Benedict XVI’s private secretary says it’s ‘inappropriate’ to rank popes

Benedict XVI’s private secretary says it’s ‘inappropriate’ to rank popes

Pope Benedict XVI and his personal secretary, then-Monsignor Georg Gänswein, at a general audience in 2012. (Credit: Paul Haring/CNS.)

According to German Archbishop Georg Gänswein, the personal secretary of Pope emeritus Benedict XVI, it’s not appropriate to make a “papal ranking,” and acknowledged that the former pope has been misinterpreted not only by foes, but also by friends.

ROME – According to German Archbishop Georg Gänswein, the personal secretary of Pope emeritus Benedict XVI, it’s not appropriate to make a “papal ranking,” and acknowledged that the former pope has been misinterpreted not only by foes, but also by friends.

“Everyone knows that the figure and work of Benedict XVI have encountered resistance, opposition and rejection in certain environments,” Gänswein said. “And not so much because of the way he communicates, but rather because of the specific contents of his teaching.”

“This is an unpleasant experience for all those who follow a clear and unclouded line in proclaiming and defending the Catholic faith,” he continued, differentiating these critics from those who bought the “stereotypes and clichés” about the former pope, who served as prefect of the Congregation for the Doctrine of the Faith (CDF) during most of St. John Paul II pontificate.

Though Gänswein offered not examples, then-Cardinal Joseph Ratzinger was often labeled as “God’s Rottweiler” and the Church’s “German shepherd” because of his efforts to fight secularization, liberation theology, and radical feminism.

Yet as Pope Francis has often said, during his time at the the CDF, Ratzinger spearheaded the Church’s efforts to fight clerical sexual abuse.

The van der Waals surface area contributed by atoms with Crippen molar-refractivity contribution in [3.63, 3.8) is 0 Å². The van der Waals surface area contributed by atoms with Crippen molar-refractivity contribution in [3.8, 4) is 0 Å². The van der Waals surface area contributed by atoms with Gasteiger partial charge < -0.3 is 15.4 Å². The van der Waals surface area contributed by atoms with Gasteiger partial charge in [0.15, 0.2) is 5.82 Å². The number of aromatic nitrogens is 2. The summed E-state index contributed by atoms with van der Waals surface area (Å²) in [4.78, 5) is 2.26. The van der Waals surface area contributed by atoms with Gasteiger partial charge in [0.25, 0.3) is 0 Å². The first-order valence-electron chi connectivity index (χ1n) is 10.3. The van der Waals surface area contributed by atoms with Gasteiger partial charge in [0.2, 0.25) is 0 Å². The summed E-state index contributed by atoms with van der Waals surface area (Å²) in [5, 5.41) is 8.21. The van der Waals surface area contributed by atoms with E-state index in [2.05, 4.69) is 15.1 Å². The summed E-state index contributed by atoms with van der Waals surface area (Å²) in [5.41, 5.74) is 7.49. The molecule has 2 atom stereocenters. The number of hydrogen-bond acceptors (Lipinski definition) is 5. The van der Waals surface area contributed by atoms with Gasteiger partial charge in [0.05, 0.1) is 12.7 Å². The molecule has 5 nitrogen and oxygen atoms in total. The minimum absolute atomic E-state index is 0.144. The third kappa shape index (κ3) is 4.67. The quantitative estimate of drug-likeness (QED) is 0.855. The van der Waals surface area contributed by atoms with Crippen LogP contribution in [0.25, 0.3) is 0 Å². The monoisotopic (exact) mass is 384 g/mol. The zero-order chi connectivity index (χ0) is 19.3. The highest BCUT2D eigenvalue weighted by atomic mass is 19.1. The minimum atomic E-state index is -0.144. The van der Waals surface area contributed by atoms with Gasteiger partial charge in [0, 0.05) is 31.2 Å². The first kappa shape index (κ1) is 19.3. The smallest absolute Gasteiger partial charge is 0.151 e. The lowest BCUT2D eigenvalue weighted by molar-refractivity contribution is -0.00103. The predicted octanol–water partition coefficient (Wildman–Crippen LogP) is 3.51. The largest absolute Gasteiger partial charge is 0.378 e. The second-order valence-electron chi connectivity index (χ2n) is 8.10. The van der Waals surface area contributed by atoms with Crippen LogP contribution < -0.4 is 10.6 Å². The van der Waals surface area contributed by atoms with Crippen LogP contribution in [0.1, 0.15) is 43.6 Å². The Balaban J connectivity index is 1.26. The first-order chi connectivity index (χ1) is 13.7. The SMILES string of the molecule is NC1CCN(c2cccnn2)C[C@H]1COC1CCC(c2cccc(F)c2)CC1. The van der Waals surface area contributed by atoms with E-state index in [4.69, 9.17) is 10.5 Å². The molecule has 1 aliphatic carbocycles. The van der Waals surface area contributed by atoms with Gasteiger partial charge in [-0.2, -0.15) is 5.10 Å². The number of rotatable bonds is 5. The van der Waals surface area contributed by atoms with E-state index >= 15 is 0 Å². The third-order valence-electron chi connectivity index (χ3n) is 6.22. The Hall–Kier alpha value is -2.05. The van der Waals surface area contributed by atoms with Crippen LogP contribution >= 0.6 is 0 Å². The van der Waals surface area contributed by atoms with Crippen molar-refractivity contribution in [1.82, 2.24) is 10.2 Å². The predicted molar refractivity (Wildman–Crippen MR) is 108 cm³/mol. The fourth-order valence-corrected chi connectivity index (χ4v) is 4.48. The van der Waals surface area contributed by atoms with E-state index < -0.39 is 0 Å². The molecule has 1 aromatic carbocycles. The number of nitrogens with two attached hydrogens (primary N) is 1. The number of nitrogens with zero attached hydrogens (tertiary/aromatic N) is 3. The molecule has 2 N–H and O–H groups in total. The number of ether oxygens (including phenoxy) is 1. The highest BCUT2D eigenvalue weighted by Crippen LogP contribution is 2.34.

“These distortions, after a truce in the first years of his pontificate, later returned with a deceptive and delegitimizing intention,” Gänswein said in an interview with Spanish magazine Alfa & Omega. “But it is known to all that Benedict XVI never allowed himself to be conditioned by this false advertising campaign. The generalized and indeterminate consensus has never been the norm that has guided his work.”

The archbishop, who served as the prefect of the Papal Household during the first seven years of Francis pontificate, told the journalist that though it’s understandable and excusable to try to compare the various popes create a ranking based on the merits of each one, it’s also “inappropriate.”

“But we must convince ourselves that the criteria of this ranking do not depend on applause or a common denominator, but on how they bear witness to Jesus Christ, true man and true God, the only savior of the world,” he said. “Each pontiff does so with his peculiarities, with all the differences of character, intellectual formation, spiritual maturation, experiential heritage … But this diversity is precisely the manifestation that no pope is the successor of his predecessor, but rather the successor of the Apostle Peter.”

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The journalist also asked Gänswein if Francis had been able to “benefit” from Benedict’s knowledge of the Church in Germany, currently undergoing a Synodal Path over which the Argentine pontiff has expressed some reservation.

“The meetings between Pope Francis and Benedict XVI, generally at the Mater Ecclesiae monastery, are always extremely confidential meetings,” he answered. “But regardless of this, it is crystal clear that the situation of the Catholic Church in Germany is currently characterized by tensions and confusion that are a source of concern.”

“Benedict XVI is aware of this situation in his homeland,” Gänswein said. “He perceives and recognizes the lack of unity in not a few fundamental aspects of the faith. Unfortunately, a unitary approach is lacking in the German episcopate that requires a clarification as soon as possible that avoids serious consequences for both the faith and the Church in Germany.”

Follow Inés San Martín on Twitter: @inesanma

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